container. Creating a Frame without a container window will
automatically initialize the tk toolkit, creating a default window which
will become the default parent for widgets where you don't specify one.
According to the well-known "explicit is better than implicit"
principle, if a MainWindow instance are actually the main window for
your application, you'd really better inherit from the Tkinter class for
the main window, which is Tk. Doing it this way has a lot of advantages
over what you do; for example, if you later have to create a menu bar
for your application, you will be able to do it in the MainWindow class.
If you inherit from Frame, you won't get any access to the actual
window, so you won't be able to create a menu in it.

This may seems to be unrelated to your problem, but it's not: by
creating a Frame, you introduce one more unneeded container. So, in some
code you don't show here, you have to insert the MainWindow instance
into its parent window via a call to its pack or grid method. Since the
code you show seems to be correct, I guess the problem is in this call
to pack or grid, which probably does not tell the Frame how to behave
when its parent window is resized, causing it to get the default
behaviour, which is "do nothing at all".

To be sure this actually is the problem, try to replace the line:
Frame.__init__(self, master)
in MainWindow.__init__ by:
Frame.__init__(self, master, bg='blue', bd=2)
This way, a blue border will appear around the frame, allowing you to
see how it grows.
Then run your application, and resize the window. You should see that
the frame does not grow when the window grows, explaining why your tree
deos not grow (in fact, it would grow if its container did; but its
container doesn't...)

So you should either make your MainWindow class inherit from Tk, which
eliminates the unneeded container and the problems it may cause, or make
sure the pack or grid on your MainWindow instance actually tells the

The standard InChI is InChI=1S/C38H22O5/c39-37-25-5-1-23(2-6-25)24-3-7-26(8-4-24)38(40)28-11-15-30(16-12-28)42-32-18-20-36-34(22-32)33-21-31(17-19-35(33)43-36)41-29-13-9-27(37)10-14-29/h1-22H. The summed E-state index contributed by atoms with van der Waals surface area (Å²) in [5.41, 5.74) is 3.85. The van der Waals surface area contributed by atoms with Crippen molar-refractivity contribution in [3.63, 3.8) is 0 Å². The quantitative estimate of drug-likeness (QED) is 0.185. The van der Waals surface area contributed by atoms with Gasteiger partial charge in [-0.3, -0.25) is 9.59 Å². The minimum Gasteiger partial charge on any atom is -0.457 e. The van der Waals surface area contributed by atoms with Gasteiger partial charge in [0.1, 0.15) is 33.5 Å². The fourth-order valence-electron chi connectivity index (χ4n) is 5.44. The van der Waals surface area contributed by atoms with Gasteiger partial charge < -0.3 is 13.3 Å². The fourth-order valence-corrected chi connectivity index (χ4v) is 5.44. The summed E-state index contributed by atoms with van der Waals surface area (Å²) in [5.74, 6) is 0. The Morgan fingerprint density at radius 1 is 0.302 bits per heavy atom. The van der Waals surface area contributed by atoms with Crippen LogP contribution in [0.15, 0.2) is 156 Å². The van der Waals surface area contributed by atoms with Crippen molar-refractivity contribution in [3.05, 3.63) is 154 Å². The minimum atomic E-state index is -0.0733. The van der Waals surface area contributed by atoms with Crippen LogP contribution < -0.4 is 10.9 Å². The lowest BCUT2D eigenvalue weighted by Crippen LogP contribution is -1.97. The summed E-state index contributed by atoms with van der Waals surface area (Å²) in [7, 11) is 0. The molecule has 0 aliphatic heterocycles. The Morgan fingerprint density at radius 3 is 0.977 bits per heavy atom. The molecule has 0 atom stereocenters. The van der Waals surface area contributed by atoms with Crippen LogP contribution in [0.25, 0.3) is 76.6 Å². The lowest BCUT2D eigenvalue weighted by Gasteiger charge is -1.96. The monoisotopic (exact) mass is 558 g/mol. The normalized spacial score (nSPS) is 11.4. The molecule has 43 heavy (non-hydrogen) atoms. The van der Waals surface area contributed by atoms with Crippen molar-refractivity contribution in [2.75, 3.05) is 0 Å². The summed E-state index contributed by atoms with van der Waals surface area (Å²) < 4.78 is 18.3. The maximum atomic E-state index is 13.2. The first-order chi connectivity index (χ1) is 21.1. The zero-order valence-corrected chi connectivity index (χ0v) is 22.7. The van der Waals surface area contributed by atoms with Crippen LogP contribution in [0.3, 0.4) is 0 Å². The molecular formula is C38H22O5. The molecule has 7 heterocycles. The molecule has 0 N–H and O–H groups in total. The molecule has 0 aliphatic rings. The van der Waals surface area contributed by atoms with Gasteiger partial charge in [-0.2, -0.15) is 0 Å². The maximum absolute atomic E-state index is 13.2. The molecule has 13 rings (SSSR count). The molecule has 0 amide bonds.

container to grow with its container. With pack, it's quite easy: just
do myWindow.pack(fill=BOTH, expand=1). With grid, it's a bit more
complicated, since you will have to configure the grid on the container.

But basically, my advice would be:
- Never make your windows inherit from Frame; make them inherit from Tk
for the main window or from Toplevel for all other ones
- When you have resize problems, always check the whole widget hierarchy
from the actual window down to the widget showing the problem. The cause
is very often not on the widget itself, but on one of its containers.

HTH

Jul 21 '05 #4

P: n/a

On Wed, 06 Jul 2005 16:32:42 GMT, "William Gill" <no*****@gcgroup.net>
said:
Excuse me for intruding, but I followed examples and ended up with a
similar architecture:

from Tkinter import *
class MyMain(Frame):
def __init__(self, master):
self.root = master
self.master=master
root = Tk()
app = MyMain(root)
app.master.title("Object Editor")
root.mainloop()

Erick, are you saying it should be modified to something like :

from Tkinter import *
class MyMain(Tk):
...
...
app = MyMain()
app.title("My App")
app.mainloop()

This is what I've got now, and it works. I don't think I've seen many
examples which inherited from Tk, but it certainly solved my problem.
And I see the logic in it: Tk is the main window of an application,
while Frame is, as Eric said, just a generic container.

Cheers,
Richard
Jul 21 '05 #5

P: n/a
On Wed, 06 Jul 2005 16:32:42 GMT, William Gill <no*****@gcgroup.net> wrote:
Excuse me for intruding, but I followed examples and ended up with a
similar architecture:

from Tkinter import *
class MyMain(Frame):
def __init__(self, master):
self.root = master
self.master=master
root = Tk()
app = MyMain(root)